Prussian architect, the greatest in Germany in the first half of C19. He was not only an architect of genius, but a civil servant, intellectual, painter, stage-designer, producer of panoramas, and gifted draughtsman. His output was prodigious, and his stylistically eclectic work was lyrical and logical. He designed many buildings that became paradigms of excellence in the period during which he served his country and King as Prussian State Architect, and he established standards that influenced generations of architects throughout Germany.
Friedrich Gilly's Graeco-Roman Egyptian design for a monument to King Friedrich II (the ‘Great’—reigned 1740–86), exhibited in Berlin in 1797, fuelled the young Schinkel's ambition to become an architect, and in 1798 he entered the studio and household of Gilly's father, David Gilly, enrolling at the Bauakademie (Building Academy or School of Architecture), where he received a rigorous training in practical matters as well as absorbing the theoretical bases of Classicism as expounded by Alois Hirt (1759–1834). Other teachers included Gentz and Langhans, and the ethos of the Bauakademie included much derived from the teachings of Blondel and the École Polytechnique in Paris, so the young Schinkel absorbed the elements of a rational approach to architecture from which Franco-Prussian Neo-Classicism evolved.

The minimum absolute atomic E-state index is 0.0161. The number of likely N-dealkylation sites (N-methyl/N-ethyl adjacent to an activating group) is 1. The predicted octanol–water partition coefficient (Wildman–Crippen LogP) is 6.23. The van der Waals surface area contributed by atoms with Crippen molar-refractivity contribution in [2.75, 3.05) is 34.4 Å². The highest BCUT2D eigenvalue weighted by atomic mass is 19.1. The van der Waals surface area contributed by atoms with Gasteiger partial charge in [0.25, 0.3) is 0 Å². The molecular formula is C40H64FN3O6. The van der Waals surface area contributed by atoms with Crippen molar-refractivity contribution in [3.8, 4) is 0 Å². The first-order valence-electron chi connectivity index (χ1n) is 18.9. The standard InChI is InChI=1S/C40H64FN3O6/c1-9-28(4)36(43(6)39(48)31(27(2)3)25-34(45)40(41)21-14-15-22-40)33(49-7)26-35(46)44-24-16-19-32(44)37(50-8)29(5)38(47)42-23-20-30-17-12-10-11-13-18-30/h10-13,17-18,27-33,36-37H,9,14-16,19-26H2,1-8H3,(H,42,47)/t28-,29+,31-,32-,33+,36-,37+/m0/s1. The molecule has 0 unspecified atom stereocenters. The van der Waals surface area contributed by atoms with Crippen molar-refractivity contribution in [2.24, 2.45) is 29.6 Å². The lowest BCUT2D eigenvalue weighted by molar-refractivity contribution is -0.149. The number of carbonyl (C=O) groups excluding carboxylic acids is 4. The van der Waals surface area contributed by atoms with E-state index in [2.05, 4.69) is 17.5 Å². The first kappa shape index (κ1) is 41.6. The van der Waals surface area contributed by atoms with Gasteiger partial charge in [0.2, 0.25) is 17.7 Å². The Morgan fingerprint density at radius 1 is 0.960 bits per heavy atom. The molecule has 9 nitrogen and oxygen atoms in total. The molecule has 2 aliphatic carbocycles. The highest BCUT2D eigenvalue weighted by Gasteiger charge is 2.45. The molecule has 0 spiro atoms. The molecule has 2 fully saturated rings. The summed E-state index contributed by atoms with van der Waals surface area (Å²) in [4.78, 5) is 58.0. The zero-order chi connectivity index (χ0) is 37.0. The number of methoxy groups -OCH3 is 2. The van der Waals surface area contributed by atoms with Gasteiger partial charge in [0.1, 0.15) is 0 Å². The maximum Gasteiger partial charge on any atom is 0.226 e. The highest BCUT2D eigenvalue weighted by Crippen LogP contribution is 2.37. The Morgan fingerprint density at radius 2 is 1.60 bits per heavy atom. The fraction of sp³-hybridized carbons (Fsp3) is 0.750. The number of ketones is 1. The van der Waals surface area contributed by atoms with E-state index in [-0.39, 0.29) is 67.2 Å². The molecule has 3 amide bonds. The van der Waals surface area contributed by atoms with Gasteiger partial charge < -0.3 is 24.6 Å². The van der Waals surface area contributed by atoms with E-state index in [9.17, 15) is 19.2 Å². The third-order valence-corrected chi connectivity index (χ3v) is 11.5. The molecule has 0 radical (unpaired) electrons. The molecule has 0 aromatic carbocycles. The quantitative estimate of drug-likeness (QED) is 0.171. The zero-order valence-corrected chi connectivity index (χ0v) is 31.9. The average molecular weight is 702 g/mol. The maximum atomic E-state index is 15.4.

During his tour of Italy and France (1803–5) he studied vernacular and medieval architecture and was particularly interested in the structural principles of apartment-blocks in Naples and the Gothic vaults of Milan Cathedral. He was less enthusiastic about Antique remains than about their Picturesque qualities, and studied Romanesque and other structures as well as brick buildings (e.g. those in Bologna). On his return to Berlin he found lean times, and with the defeat of Prussia by the French in 1806 and the occupation of the capital there were no prospects of architectural commissions, so Schinkel occupied himself by producing panoramas and dioramas as well as numerous idealized landscapes and other pictures. These works made Schinkel well known, and attracted the attention of Queen Luise (1776–1810), recently returned (1809) from exile in Königsberg, who commissioned him to redecorate several palace-interiors in Berlin and Charlottenburg. In 1810 he was appointed to a post in the Department of Public Works (partly through the influence of (Karl) Wilhelm Freiherr von Humboldt (1767–1835)—Minister of Public Instruction and Education) with responsibility of assessing the aesthetic content of all buildings erected or owned by the State, and began his meteoric rise through the bureaucracy that would later enable him to create architecture to ennoble all human relationships and to express Prussia's aspirations. The death of the greatly loved Queen in 1810 focused patriotic sentiments, and Schinkel, with Gentz and King Friedrich Wilhelm III (1797–1840), designed the Queen's Greek Doric mausoleum at Charlottenburg. He also exhibited an alternative (and enchanting) Romantic Gothic design in which the supposed ‘natural’ origins of Gothic were alluded to in the palm-fronds on the ribs of the vaults, like a canopy of peace over the dead Queen, and at that time began to see Gothic as an embodiment of the Germanic soul. It was his synthesis of the Classical and Gothic that gave much of his later work an especial interest. In 1811 he designed the cast-iron Gothic memorial at Gransee on the spot where the Queen's coffin had rested on its way to Charlottenburg, a concept suggested by the medieval ‘Eleanor crosses’ in C13 England. A series of Sublime paintings followed in which were depicted vast Gothic cathedrals, bathed in light, comparable with aspects of work by Caspar David Friedrich (1774–1840), whose paintings had been exhibited in Berlin in 1810.